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PURCHASING AND INVENTORY CONTROL Tese controls are the utmost importance in a cost-efficient system. Tey are the basis for buying quality parts and supplies at the most competitive prices, in quantities that are reasonable according to the expected use. Te controls assure availability of items when needed, but do not tie up money needlessly or add to the possibility of obsolescence. Controls provide for account- ability and make misappropriation more difficult.


BENCHMARKING THE AVERAGE SCHOOL BUS MAINTENANCE COST Information relative to management practices is shared at the


numerous trade association meetings over the course of a year, which have included industry expert presentations on many va- rieties of industry operating topics. However, we have not been able to, with any degree of accuracy, share the average actual cost of maintaining a bus fleet. We have recently seen life cycle maintenance cost projections


that have been developed to target specific vehicle comparisons, none of which give any information to an operator as to answer the question, “How does my cost to repair my fleet compare to the rest of the industry?” With more than 450,000 relatively similar school buses operating across North America, we have the basis to gather data that could help provide information many operators may find useful to support business decisions within their districts and companies. To collect that data is a difficult challenge; however, once gathered and sorted a meaningful benchmark is established. Recently, STN requested information from more than 100 school district transportation department representatives that STN would use to calculate the average maintenance material and labor cost to maintain an average school district fleet of bus- es. Data was collected and sent in by 42 districts with the total number of buses exceeding 8,000 (a breakdown of approximate- ly 400 Type A, 6,800 Type C, 900 Type D vehicles). Tese were used to calculate the trend or average of the number of mechan- ics to bus ratio, the number of buses to shop bay facilities, the total maintenance expense per bus (parts, tires, oil and lube and shop supplies). See the table to the right for the average benchmark data of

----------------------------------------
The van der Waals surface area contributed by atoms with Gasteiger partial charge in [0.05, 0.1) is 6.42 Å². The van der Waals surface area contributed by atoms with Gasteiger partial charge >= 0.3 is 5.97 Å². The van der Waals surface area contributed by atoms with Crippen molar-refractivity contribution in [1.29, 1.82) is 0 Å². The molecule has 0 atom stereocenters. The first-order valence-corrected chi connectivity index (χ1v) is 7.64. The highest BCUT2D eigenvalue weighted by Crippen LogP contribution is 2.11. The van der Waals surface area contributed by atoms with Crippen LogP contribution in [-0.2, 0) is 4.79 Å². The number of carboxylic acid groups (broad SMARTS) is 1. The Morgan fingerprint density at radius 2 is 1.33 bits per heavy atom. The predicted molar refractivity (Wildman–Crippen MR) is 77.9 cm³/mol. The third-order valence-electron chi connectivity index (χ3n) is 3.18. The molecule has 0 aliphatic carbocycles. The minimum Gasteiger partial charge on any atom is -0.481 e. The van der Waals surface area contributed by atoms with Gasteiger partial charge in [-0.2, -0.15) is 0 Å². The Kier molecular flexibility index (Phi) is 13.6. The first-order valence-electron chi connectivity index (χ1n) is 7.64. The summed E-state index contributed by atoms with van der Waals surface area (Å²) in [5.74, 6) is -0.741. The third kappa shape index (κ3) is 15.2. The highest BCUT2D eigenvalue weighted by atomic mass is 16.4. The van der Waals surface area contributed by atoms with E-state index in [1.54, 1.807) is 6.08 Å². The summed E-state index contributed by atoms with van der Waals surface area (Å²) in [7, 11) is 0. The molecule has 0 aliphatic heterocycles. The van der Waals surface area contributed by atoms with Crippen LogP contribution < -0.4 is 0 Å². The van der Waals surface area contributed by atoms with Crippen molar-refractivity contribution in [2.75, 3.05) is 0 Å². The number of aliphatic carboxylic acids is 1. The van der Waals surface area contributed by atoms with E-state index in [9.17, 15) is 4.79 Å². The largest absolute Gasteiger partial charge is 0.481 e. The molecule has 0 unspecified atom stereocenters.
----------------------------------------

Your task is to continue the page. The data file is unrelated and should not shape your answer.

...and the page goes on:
the respondent fleet. Compare this data and that at on the STN website to your allocated maintenance expense, labor and the total of parts, tires oil and lube and supplies to see where you fit into the average benchmark. If you discover more than a 10-per- cent variance, refer to the four basic requirements in this article. If you find that you are better than average, congratulations, and keep it up. l


How does your fleet compare? Visit our Web Exclusive section at stnonline.com/news/web-exclusives to see a break-


down of average expenses for larger fleets with more than 100 buses and smaller fleets with less than 100.


Total number of buses reporting expenses for parts, tires, lube and supplies:


8,143


Total reported expense for maintenance: (per bus)


$32,393,210 $3,975


Total number of buses reporting labor expense: (199 of the 307 mechanics reported)


5,867 Reported labor expense: (per bus) $9,445,358 $1,610 Total average maintenance cost per vehicle: $5,585 Average wage for 199 of the 307 mechanics: $47,464 Average number of buses per shop work bay: 26 Average number of buses to mechanics: 26


Replacement age, in years, for the reported buses:


11 15


Average bus age, in years, ranging across the respondents:


6 10 www.stnonline.com 33 5,867


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